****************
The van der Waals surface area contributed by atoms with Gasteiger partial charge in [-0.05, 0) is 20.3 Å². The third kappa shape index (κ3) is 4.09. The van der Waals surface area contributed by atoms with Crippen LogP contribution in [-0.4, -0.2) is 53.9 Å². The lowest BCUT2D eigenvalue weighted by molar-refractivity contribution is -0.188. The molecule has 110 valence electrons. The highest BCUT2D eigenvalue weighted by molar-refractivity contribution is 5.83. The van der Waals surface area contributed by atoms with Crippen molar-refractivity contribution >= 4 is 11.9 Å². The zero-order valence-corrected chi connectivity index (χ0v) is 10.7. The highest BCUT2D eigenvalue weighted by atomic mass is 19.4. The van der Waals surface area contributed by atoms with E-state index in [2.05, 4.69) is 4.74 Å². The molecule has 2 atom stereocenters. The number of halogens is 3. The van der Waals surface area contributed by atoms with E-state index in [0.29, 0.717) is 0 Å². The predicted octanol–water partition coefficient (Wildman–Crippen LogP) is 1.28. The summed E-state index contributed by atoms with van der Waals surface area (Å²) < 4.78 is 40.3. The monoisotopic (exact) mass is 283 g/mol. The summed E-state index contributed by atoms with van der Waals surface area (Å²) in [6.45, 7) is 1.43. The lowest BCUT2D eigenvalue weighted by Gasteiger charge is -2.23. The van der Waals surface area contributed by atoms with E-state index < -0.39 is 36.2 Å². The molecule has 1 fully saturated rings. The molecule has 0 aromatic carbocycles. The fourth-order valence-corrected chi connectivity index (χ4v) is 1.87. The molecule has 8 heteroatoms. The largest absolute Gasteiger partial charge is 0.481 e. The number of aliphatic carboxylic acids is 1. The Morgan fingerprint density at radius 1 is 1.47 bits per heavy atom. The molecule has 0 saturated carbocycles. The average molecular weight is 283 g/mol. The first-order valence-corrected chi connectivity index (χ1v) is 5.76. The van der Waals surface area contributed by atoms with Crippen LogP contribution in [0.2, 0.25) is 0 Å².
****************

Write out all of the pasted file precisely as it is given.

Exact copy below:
The van der Waals surface area contributed by atoms with Gasteiger partial charge in [-0.05, 0) is 20.3 Å². The third kappa shape index (κ3) is 4.09. The van der Waals surface area contributed by atoms with Crippen LogP contribution in [-0.4, -0.2) is 53.9 Å². The lowest BCUT2D eigenvalue weighted by molar-refractivity contribution is -0.188. The molecule has 110 valence electrons. The highest BCUT2D eigenvalue weighted by molar-refractivity contribution is 5.83. The van der Waals surface area contributed by atoms with Crippen molar-refractivity contribution >= 4 is 11.9 Å². The zero-order valence-corrected chi connectivity index (χ0v) is 10.7. The highest BCUT2D eigenvalue weighted by atomic mass is 19.4. The van der Waals surface area contributed by atoms with E-state index in [2.05, 4.69) is 4.74 Å². The molecule has 2 atom stereocenters. The number of halogens is 3. The van der Waals surface area contributed by atoms with E-state index in [0.29, 0.717) is 0 Å². The predicted octanol–water partition coefficient (Wildman–Crippen LogP) is 1.28. The summed E-state index contributed by atoms with van der Waals surface area (Å²) < 4.78 is 40.3. The monoisotopic (exact) mass is 283 g/mol. The summed E-state index contributed by atoms with van der Waals surface area (Å²) in [6.45, 7) is 1.43. The lowest BCUT2D eigenvalue weighted by Gasteiger charge is -2.23. The van der Waals surface area contributed by atoms with E-state index < -0.39 is 36.2 Å². The molecule has 1 fully saturated rings. The molecule has 0 aromatic carbocycles. The fourth-order valence-corrected chi connectivity index (χ4v) is 1.87. The molecule has 8 heteroatoms. The largest absolute Gasteiger partial charge is 0.481 e. The number of aliphatic carboxylic acids is 1. The Morgan fingerprint density at radius 1 is 1.47 bits per heavy atom. The molecule has 0 saturated carbocycles. The average molecular weight is 283 g/mol. The first-order valence-corrected chi connectivity index (χ1v) is 5.76. The van der Waals surface area contributed by atoms with Crippen LogP contribution in [0.2, 0.25) is 0 Å².